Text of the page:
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Article Index
Credit control: A Guide for Start-ups
Checking for Credit
Your Credit Terms
Setting Credit Limits
Everyday Credit Control
Delayed Payments
Chasing Debts
Working with Big Companies

Credit control: A Guide for Start-ups

How do I chase up debts?

Chasing debts is always an awkward process, but you need to be firm. Follow these tips:

  • Use the phone. Don’t just email customers when their payment is late – an email can be easily ignored. Get them on the phone so they are forced to explain the reason for the delay. Keep a written log of all your calls as evidence.
  • Insist on dates. A customer might have a thoroughly legitimate-sounding excuse, but you should always insist on a practical outcome – when, exactly, can you expect to be paid? If they claim a cheque is ‘in the post’, ask for a cheque number as proof.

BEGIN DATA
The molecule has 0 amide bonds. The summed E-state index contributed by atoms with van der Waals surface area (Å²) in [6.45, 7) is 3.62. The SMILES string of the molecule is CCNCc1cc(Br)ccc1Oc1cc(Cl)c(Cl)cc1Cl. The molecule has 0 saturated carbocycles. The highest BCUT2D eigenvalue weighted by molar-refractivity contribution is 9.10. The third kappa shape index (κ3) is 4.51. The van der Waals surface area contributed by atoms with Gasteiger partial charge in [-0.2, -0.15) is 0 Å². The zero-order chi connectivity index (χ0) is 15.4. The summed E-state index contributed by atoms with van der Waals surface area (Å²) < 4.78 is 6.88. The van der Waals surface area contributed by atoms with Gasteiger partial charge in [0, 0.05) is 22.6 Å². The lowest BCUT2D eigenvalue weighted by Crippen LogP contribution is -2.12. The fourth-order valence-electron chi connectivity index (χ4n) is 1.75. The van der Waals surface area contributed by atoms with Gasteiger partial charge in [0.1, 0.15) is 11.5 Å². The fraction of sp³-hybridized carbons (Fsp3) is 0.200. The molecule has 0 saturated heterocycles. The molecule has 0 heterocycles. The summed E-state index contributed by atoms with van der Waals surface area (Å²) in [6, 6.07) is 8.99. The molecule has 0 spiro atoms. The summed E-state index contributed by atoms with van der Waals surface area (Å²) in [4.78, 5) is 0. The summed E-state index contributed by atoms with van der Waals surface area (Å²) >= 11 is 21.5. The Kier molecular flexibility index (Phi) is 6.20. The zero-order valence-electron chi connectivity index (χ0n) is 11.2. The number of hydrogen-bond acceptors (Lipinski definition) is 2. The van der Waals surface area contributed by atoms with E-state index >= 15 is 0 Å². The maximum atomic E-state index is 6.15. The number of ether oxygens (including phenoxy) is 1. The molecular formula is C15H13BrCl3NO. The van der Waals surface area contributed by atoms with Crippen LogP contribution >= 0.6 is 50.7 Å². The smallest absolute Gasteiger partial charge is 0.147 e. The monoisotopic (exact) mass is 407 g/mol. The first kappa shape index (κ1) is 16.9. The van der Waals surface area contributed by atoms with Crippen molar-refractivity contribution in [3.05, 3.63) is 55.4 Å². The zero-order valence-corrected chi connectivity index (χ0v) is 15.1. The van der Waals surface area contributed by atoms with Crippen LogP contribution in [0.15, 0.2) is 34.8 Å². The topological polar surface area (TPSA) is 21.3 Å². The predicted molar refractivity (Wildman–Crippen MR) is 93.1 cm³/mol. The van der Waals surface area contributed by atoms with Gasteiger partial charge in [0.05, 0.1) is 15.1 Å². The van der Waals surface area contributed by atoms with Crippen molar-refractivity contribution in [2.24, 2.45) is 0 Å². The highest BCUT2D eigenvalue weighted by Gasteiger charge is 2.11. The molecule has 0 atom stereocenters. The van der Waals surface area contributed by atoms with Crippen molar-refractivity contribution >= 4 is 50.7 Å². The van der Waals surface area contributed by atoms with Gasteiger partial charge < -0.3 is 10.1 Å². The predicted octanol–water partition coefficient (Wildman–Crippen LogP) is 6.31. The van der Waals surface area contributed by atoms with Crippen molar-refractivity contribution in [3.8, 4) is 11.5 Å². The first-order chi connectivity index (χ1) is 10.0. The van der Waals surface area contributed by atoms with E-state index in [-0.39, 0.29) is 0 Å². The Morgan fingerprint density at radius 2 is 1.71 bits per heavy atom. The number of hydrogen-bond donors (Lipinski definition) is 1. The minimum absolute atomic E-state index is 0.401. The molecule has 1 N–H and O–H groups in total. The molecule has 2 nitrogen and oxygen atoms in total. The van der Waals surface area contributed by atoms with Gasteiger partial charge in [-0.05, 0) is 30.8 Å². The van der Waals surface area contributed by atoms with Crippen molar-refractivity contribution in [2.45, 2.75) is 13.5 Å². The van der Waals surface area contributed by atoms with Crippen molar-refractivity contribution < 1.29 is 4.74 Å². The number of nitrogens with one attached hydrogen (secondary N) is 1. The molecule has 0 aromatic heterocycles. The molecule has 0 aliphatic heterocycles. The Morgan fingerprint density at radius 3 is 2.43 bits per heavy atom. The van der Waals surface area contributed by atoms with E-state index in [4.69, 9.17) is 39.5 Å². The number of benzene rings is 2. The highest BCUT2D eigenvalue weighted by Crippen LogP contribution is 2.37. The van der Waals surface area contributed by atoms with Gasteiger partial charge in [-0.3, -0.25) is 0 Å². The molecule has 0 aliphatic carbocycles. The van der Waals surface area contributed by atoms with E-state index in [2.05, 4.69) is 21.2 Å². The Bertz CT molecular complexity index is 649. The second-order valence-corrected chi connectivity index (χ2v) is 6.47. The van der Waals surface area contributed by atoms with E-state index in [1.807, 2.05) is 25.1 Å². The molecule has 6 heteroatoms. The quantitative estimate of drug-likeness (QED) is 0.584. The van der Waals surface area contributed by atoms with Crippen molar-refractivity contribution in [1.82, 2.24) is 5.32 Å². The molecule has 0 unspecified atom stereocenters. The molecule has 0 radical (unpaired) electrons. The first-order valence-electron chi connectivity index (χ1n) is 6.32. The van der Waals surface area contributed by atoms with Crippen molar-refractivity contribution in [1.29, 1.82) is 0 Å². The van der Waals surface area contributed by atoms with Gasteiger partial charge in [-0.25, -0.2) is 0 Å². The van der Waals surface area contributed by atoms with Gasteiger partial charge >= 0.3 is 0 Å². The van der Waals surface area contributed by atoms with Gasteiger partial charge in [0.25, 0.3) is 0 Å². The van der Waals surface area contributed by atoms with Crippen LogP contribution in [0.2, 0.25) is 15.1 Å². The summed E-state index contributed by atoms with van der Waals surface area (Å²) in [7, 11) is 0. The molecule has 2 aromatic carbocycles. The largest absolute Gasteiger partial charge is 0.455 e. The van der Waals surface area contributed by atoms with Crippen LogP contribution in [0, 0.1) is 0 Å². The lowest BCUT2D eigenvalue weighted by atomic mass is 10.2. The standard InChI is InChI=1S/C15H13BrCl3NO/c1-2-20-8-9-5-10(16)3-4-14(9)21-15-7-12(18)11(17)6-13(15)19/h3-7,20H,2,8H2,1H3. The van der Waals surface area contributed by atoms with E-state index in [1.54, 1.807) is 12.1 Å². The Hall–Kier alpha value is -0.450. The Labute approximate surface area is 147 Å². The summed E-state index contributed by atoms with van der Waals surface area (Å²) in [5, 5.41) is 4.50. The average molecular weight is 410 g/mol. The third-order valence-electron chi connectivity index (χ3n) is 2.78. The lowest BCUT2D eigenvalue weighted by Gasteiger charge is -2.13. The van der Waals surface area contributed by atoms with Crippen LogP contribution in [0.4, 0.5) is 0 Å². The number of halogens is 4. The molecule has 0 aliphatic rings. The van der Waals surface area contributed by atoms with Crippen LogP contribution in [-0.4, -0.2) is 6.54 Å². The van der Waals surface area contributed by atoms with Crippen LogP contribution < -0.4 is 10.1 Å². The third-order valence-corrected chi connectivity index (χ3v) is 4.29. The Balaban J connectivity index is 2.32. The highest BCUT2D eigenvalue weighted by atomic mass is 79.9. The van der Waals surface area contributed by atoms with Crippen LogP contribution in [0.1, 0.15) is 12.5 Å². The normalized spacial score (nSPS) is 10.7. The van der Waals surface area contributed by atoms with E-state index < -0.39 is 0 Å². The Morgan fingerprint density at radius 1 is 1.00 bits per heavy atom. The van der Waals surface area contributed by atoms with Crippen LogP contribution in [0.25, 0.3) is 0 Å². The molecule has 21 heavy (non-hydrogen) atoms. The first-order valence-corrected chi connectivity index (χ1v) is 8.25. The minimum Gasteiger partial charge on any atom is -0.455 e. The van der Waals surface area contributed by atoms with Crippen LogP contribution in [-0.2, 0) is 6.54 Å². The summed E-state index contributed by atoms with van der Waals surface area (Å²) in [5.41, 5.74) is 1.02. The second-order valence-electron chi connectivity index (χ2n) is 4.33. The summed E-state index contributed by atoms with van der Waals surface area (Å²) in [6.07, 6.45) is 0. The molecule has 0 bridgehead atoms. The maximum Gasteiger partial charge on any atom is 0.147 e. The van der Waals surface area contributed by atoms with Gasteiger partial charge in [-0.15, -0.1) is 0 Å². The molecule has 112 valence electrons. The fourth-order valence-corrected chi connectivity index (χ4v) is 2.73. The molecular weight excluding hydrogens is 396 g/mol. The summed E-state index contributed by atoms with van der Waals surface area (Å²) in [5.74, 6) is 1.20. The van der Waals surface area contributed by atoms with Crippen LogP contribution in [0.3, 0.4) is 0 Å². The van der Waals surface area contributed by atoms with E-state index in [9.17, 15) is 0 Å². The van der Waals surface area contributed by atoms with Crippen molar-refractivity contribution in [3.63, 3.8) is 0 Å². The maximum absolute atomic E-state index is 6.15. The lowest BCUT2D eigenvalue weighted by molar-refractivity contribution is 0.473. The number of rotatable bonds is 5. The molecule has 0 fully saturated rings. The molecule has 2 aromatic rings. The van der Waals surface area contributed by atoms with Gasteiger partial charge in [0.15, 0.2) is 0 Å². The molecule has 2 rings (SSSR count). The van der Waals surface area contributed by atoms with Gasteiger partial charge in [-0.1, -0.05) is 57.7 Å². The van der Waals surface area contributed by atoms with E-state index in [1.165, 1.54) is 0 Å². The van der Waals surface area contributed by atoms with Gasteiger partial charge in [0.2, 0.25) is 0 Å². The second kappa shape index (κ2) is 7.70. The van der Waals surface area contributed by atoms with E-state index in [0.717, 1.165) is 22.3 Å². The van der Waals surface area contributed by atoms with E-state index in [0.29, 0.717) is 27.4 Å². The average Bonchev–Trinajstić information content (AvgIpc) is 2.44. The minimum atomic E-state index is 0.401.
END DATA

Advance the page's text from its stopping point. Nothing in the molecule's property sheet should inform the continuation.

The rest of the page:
• Be persistent. Don’t be fobbed off by a promise of a call back – if the customer says they are too busy, ask them when they will be available for a call again. Keep calling whenever you can.
  • Use an external debt collection agency. If the above methods bear no fruit, call in the experts. They normally charge commission of around 10% for collecting commercial debts.
  • Send a letter of claim. If all other methods of chasing up have failed, send the customer a letter of claim – this will state that you plan to start legal proceedings if the customer doesn’t settle their debts within a certain time. You need to send one of these before you can sue.
  • Sue them. Debts under £10,000 can easily be collected using the small claims track at the county court, for a small fee. You won’t need to hire a lawyer for such amounts, but you should consult a solicitor if you plan to instigate proceedings for anything higher.